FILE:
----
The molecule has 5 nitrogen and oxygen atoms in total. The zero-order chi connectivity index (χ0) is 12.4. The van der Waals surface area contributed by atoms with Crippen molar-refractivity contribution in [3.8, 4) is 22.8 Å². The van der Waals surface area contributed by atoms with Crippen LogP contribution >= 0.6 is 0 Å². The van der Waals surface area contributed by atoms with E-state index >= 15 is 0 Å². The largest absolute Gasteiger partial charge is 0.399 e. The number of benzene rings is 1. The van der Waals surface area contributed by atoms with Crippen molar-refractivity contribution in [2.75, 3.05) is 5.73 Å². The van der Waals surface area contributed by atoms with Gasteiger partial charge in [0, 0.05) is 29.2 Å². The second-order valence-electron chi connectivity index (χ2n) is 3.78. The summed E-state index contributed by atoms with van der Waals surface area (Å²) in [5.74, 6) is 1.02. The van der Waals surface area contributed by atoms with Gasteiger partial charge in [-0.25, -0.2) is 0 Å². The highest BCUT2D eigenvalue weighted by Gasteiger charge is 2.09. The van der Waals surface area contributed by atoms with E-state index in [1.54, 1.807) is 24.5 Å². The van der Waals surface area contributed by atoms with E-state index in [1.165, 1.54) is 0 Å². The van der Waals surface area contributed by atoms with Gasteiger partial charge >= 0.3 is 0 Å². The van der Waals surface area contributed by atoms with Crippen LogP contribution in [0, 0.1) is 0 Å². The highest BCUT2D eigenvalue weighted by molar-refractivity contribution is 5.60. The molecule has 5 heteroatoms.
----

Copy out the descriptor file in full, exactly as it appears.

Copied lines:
The molecule has 5 nitrogen and oxygen atoms in total. The zero-order chi connectivity index (χ0) is 12.4. The van der Waals surface area contributed by atoms with Crippen molar-refractivity contribution in [3.8, 4) is 22.8 Å². The van der Waals surface area contributed by atoms with Crippen LogP contribution >= 0.6 is 0 Å². The van der Waals surface area contributed by atoms with E-state index >= 15 is 0 Å². The largest absolute Gasteiger partial charge is 0.399 e. The number of benzene rings is 1. The van der Waals surface area contributed by atoms with Crippen molar-refractivity contribution in [2.75, 3.05) is 5.73 Å². The van der Waals surface area contributed by atoms with Gasteiger partial charge in [0, 0.05) is 29.2 Å². The second-order valence-electron chi connectivity index (χ2n) is 3.78. The summed E-state index contributed by atoms with van der Waals surface area (Å²) in [5.74, 6) is 1.02. The van der Waals surface area contributed by atoms with Gasteiger partial charge in [-0.25, -0.2) is 0 Å². The highest BCUT2D eigenvalue weighted by Gasteiger charge is 2.09. The van der Waals surface area contributed by atoms with E-state index in [1.54, 1.807) is 24.5 Å². The van der Waals surface area contributed by atoms with E-state index in [1.165, 1.54) is 0 Å². The van der Waals surface area contributed by atoms with Gasteiger partial charge >= 0.3 is 0 Å². The van der Waals surface area contributed by atoms with Crippen LogP contribution in [0, 0.1) is 0 Å². The highest BCUT2D eigenvalue weighted by molar-refractivity contribution is 5.60. The molecule has 5 heteroatoms.